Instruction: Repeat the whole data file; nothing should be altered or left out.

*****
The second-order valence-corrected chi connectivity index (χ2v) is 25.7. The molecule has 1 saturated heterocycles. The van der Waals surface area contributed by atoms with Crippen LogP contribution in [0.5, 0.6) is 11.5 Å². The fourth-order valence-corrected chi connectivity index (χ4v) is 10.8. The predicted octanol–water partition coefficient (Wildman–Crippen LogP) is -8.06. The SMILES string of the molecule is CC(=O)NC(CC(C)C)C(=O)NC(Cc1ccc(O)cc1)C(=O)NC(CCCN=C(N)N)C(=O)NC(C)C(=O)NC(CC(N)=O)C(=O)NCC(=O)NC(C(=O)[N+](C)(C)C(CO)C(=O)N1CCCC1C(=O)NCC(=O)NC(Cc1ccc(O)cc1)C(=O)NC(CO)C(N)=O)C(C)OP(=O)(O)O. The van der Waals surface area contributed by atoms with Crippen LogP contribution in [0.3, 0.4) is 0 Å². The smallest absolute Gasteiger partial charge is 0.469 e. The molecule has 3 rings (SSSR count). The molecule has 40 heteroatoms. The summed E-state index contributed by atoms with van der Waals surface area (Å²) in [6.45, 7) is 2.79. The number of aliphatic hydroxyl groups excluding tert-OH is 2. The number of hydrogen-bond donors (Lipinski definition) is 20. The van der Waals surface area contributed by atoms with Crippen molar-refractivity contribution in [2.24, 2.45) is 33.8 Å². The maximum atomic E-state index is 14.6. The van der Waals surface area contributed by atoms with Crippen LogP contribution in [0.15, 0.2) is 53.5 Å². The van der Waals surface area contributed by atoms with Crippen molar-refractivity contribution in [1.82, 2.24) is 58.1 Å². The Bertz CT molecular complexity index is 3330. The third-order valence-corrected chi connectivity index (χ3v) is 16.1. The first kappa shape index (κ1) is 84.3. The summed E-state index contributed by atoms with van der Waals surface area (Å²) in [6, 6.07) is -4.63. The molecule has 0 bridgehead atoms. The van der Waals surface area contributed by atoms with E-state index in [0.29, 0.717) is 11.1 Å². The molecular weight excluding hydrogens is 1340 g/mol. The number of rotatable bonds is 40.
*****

The second-order valence-corrected chi connectivity index (χ2v) is 25.7. The molecule has 1 saturated heterocycles. The van der Waals surface area contributed by atoms with Crippen LogP contribution in [0.5, 0.6) is 11.5 Å². The fourth-order valence-corrected chi connectivity index (χ4v) is 10.8. The predicted octanol–water partition coefficient (Wildman–Crippen LogP) is -8.06. The SMILES string of the molecule is CC(=O)NC(CC(C)C)C(=O)NC(Cc1ccc(O)cc1)C(=O)NC(CCCN=C(N)N)C(=O)NC(C)C(=O)NC(CC(N)=O)C(=O)NCC(=O)NC(C(=O)[N+](C)(C)C(CO)C(=O)N1CCCC1C(=O)NCC(=O)NC(Cc1ccc(O)cc1)C(=O)NC(CO)C(N)=O)C(C)OP(=O)(O)O. The van der Waals surface area contributed by atoms with Crippen LogP contribution in [0.3, 0.4) is 0 Å². The smallest absolute Gasteiger partial charge is 0.469 e. The molecule has 3 rings (SSSR count). The molecule has 40 heteroatoms. The summed E-state index contributed by atoms with van der Waals surface area (Å²) in [6.45, 7) is 2.79. The number of aliphatic hydroxyl groups excluding tert-OH is 2. The number of hydrogen-bond donors (Lipinski definition) is 20. The van der Waals surface area contributed by atoms with Crippen molar-refractivity contribution in [2.24, 2.45) is 33.8 Å². The maximum atomic E-state index is 14.6. The van der Waals surface area contributed by atoms with Crippen LogP contribution in [0.15, 0.2) is 53.5 Å². The van der Waals surface area contributed by atoms with Crippen molar-refractivity contribution in [1.82, 2.24) is 58.1 Å². The Bertz CT molecular complexity index is 3330. The third-order valence-corrected chi connectivity index (χ3v) is 16.1. The first kappa shape index (κ1) is 84.3. The summed E-state index contributed by atoms with van der Waals surface area (Å²) in [6, 6.07) is -4.63. The molecule has 0 bridgehead atoms. The van der Waals surface area contributed by atoms with E-state index in [0.29, 0.717) is 11.1 Å². The molecular weight excluding hydrogens is 1340 g/mol. The number of rotatable bonds is 40.